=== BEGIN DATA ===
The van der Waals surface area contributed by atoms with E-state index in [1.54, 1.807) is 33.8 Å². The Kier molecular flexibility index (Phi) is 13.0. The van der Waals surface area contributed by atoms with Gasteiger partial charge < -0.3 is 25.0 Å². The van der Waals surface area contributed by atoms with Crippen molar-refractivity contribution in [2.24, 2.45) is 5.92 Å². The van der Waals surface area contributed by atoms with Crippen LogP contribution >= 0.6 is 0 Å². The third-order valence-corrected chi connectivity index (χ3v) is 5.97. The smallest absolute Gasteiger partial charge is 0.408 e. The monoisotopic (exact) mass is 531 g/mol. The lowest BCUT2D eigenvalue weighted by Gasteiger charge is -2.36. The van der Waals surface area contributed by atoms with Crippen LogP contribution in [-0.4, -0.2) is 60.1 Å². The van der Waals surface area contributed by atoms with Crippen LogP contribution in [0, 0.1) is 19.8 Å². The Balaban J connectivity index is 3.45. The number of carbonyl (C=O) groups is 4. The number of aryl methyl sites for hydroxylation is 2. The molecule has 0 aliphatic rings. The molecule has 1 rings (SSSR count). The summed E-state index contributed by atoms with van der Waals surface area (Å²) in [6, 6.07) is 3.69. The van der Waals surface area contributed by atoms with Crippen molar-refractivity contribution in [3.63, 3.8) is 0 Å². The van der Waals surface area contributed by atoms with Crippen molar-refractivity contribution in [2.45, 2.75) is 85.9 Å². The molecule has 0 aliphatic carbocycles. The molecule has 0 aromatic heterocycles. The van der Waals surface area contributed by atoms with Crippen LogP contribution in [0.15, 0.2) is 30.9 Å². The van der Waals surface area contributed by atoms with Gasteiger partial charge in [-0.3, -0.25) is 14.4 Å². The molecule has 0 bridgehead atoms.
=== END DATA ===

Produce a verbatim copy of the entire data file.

The van der Waals surface area contributed by atoms with E-state index in [1.54, 1.807) is 33.8 Å². The Kier molecular flexibility index (Phi) is 13.0. The van der Waals surface area contributed by atoms with Gasteiger partial charge < -0.3 is 25.0 Å². The van der Waals surface area contributed by atoms with Crippen molar-refractivity contribution in [2.24, 2.45) is 5.92 Å². The van der Waals surface area contributed by atoms with Crippen LogP contribution >= 0.6 is 0 Å². The third-order valence-corrected chi connectivity index (χ3v) is 5.97. The smallest absolute Gasteiger partial charge is 0.408 e. The monoisotopic (exact) mass is 531 g/mol. The lowest BCUT2D eigenvalue weighted by Gasteiger charge is -2.36. The van der Waals surface area contributed by atoms with Crippen LogP contribution in [-0.4, -0.2) is 60.1 Å². The van der Waals surface area contributed by atoms with Crippen LogP contribution in [0, 0.1) is 19.8 Å². The Balaban J connectivity index is 3.45. The number of carbonyl (C=O) groups is 4. The number of aryl methyl sites for hydroxylation is 2. The molecule has 0 aliphatic rings. The molecule has 1 rings (SSSR count). The summed E-state index contributed by atoms with van der Waals surface area (Å²) in [6, 6.07) is 3.69. The van der Waals surface area contributed by atoms with Crippen molar-refractivity contribution in [3.63, 3.8) is 0 Å². The van der Waals surface area contributed by atoms with Crippen molar-refractivity contribution in [2.45, 2.75) is 85.9 Å². The molecule has 0 aliphatic carbocycles. The molecule has 0 aromatic heterocycles. The van der Waals surface area contributed by atoms with Crippen LogP contribution in [0.15, 0.2) is 30.9 Å². The van der Waals surface area contributed by atoms with Gasteiger partial charge in [-0.3, -0.25) is 14.4 Å². The molecule has 0 bridgehead atoms.